On May 11, 2016, the Occupational Safety and Health Administration issued its final reporting rules that expand the collection of injury data from private employers in certain industries. Starting in 2017, the new rules will require employers in high-hazard industries to upload its OSHA 300A injury and illness data directly to OSHA. The agency will remove personally identifiable information from the reports, and then post the injury data on its website for public view, and also use the injury data to determine enforcement priorities and actions.
What will OSHA do with your injury data? The OSHA Administrator stated that access to the injury data will help OSHA better target its compliance assistance and enforcement resources at establishments where workers are at the greatest risk. This means those companies with high injury rates will likely see more inspections and letters of inquiry.
The final rule also emphasizes that employee’s have a right to report injuries and illnesses without fear of retaliation, and that an employer must have a reasonable procedure for reporting work-related injuries that does not discourage employees from reporting. OSHA’s rules also make critical comments about employer drug testing programs (especially post accident testing) as well as employer incentive programs that give bonuses to employees for no reported injuries. The new rules hint that OSHA may issue citations against employers with certain safety incentive programs or drug testing programs that discourage employee injury reporting.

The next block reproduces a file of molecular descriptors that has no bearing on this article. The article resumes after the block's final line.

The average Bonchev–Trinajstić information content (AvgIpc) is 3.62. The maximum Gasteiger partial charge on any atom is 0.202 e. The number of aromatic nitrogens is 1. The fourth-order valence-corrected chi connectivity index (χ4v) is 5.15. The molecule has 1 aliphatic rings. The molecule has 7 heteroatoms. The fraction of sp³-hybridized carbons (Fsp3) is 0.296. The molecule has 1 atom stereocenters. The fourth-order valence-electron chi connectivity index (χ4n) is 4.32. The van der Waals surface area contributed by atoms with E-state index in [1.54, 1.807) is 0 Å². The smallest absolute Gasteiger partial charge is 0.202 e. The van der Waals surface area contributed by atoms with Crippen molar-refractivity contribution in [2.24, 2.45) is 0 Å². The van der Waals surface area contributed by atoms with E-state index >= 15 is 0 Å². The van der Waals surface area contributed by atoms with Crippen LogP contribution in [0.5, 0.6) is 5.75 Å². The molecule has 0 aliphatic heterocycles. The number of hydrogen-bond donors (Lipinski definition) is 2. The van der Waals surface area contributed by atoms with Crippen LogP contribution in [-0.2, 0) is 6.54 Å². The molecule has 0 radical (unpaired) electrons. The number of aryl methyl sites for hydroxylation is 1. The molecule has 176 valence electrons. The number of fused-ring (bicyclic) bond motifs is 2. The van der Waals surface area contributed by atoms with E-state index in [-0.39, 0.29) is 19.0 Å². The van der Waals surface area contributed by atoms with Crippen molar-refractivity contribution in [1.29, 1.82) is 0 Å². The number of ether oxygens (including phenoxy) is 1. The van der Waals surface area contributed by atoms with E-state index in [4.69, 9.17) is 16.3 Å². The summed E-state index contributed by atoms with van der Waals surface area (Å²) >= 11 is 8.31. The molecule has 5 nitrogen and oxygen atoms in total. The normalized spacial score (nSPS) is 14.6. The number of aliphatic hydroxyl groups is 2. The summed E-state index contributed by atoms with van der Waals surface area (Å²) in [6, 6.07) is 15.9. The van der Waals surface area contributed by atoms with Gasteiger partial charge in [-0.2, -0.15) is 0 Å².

Who must submit data to OSHA? All establishments with 250 or more employees; and also employers with 20 to 249 employees in certain industries (including construction, manufacturing, grocery, warehousing, hospitals, building materials, trucking, and agriculture. Read the final rule.
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